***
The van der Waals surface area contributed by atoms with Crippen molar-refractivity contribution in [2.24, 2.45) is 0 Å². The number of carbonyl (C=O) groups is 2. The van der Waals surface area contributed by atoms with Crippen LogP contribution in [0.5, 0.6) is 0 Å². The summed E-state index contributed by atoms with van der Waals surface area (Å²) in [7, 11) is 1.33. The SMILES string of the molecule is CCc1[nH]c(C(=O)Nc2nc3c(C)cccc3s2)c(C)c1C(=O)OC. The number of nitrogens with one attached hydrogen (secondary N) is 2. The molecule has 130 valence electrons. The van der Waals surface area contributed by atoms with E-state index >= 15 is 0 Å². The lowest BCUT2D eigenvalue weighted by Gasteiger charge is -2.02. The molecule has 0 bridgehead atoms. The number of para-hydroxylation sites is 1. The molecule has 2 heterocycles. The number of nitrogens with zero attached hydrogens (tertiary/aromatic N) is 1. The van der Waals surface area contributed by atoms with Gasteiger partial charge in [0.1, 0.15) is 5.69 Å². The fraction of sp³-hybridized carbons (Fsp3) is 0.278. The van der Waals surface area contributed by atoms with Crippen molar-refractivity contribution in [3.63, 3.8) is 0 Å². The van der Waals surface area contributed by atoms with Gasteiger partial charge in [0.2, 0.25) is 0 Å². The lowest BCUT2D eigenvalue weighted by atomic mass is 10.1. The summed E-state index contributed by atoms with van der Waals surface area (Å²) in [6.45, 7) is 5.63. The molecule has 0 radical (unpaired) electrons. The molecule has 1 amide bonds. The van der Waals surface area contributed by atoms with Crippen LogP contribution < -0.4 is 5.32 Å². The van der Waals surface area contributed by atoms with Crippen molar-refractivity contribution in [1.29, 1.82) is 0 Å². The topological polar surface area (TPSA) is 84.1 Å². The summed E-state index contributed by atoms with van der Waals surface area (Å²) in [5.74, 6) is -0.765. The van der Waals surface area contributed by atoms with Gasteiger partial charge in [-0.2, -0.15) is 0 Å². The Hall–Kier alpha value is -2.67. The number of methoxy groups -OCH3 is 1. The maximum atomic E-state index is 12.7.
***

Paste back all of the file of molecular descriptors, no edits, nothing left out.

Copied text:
The van der Waals surface area contributed by atoms with Crippen molar-refractivity contribution in [2.24, 2.45) is 0 Å². The number of carbonyl (C=O) groups is 2. The van der Waals surface area contributed by atoms with Crippen LogP contribution in [0.5, 0.6) is 0 Å². The summed E-state index contributed by atoms with van der Waals surface area (Å²) in [7, 11) is 1.33. The SMILES string of the molecule is CCc1[nH]c(C(=O)Nc2nc3c(C)cccc3s2)c(C)c1C(=O)OC. The number of nitrogens with one attached hydrogen (secondary N) is 2. The molecule has 130 valence electrons. The van der Waals surface area contributed by atoms with E-state index >= 15 is 0 Å². The lowest BCUT2D eigenvalue weighted by Gasteiger charge is -2.02. The molecule has 0 bridgehead atoms. The number of para-hydroxylation sites is 1. The molecule has 2 heterocycles. The number of nitrogens with zero attached hydrogens (tertiary/aromatic N) is 1. The van der Waals surface area contributed by atoms with Gasteiger partial charge in [0.1, 0.15) is 5.69 Å². The fraction of sp³-hybridized carbons (Fsp3) is 0.278. The van der Waals surface area contributed by atoms with Crippen molar-refractivity contribution in [3.63, 3.8) is 0 Å². The van der Waals surface area contributed by atoms with Gasteiger partial charge in [0.2, 0.25) is 0 Å². The lowest BCUT2D eigenvalue weighted by atomic mass is 10.1. The summed E-state index contributed by atoms with van der Waals surface area (Å²) in [6.45, 7) is 5.63. The molecule has 0 radical (unpaired) electrons. The molecule has 1 amide bonds. The van der Waals surface area contributed by atoms with Crippen LogP contribution < -0.4 is 5.32 Å². The van der Waals surface area contributed by atoms with Crippen molar-refractivity contribution in [1.29, 1.82) is 0 Å². The topological polar surface area (TPSA) is 84.1 Å². The summed E-state index contributed by atoms with van der Waals surface area (Å²) in [5.74, 6) is -0.765. The van der Waals surface area contributed by atoms with Gasteiger partial charge in [-0.2, -0.15) is 0 Å². The Hall–Kier alpha value is -2.67. The number of methoxy groups -OCH3 is 1. The maximum atomic E-state index is 12.7.